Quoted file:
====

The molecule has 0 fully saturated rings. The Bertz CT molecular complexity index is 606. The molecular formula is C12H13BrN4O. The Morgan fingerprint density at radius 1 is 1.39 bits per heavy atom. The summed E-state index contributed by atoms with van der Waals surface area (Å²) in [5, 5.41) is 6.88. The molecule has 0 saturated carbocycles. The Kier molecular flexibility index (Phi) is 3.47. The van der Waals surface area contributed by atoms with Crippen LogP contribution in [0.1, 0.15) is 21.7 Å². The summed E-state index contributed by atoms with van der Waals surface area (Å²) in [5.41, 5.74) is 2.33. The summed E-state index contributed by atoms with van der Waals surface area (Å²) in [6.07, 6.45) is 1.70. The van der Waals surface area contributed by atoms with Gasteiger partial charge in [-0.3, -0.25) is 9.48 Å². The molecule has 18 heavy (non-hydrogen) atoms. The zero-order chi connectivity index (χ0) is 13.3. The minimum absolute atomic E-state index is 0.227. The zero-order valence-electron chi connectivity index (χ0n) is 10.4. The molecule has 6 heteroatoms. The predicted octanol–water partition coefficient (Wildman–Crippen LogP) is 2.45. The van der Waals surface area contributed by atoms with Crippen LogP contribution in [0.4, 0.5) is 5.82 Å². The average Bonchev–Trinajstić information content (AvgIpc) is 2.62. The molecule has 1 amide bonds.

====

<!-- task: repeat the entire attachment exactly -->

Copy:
The molecule has 0 fully saturated rings. The Bertz CT molecular complexity index is 606. The molecular formula is C12H13BrN4O. The Morgan fingerprint density at radius 1 is 1.39 bits per heavy atom. The summed E-state index contributed by atoms with van der Waals surface area (Å²) in [5, 5.41) is 6.88. The molecule has 0 saturated carbocycles. The Kier molecular flexibility index (Phi) is 3.47. The van der Waals surface area contributed by atoms with Crippen LogP contribution in [0.1, 0.15) is 21.7 Å². The summed E-state index contributed by atoms with van der Waals surface area (Å²) in [5.41, 5.74) is 2.33. The summed E-state index contributed by atoms with van der Waals surface area (Å²) in [6.07, 6.45) is 1.70. The van der Waals surface area contributed by atoms with Gasteiger partial charge in [-0.3, -0.25) is 9.48 Å². The molecule has 18 heavy (non-hydrogen) atoms. The zero-order chi connectivity index (χ0) is 13.3. The minimum absolute atomic E-state index is 0.227. The zero-order valence-electron chi connectivity index (χ0n) is 10.4. The molecule has 6 heteroatoms. The predicted octanol–water partition coefficient (Wildman–Crippen LogP) is 2.45. The van der Waals surface area contributed by atoms with Crippen LogP contribution in [0.4, 0.5) is 5.82 Å². The average Bonchev–Trinajstić information content (AvgIpc) is 2.62. The molecule has 1 amide bonds.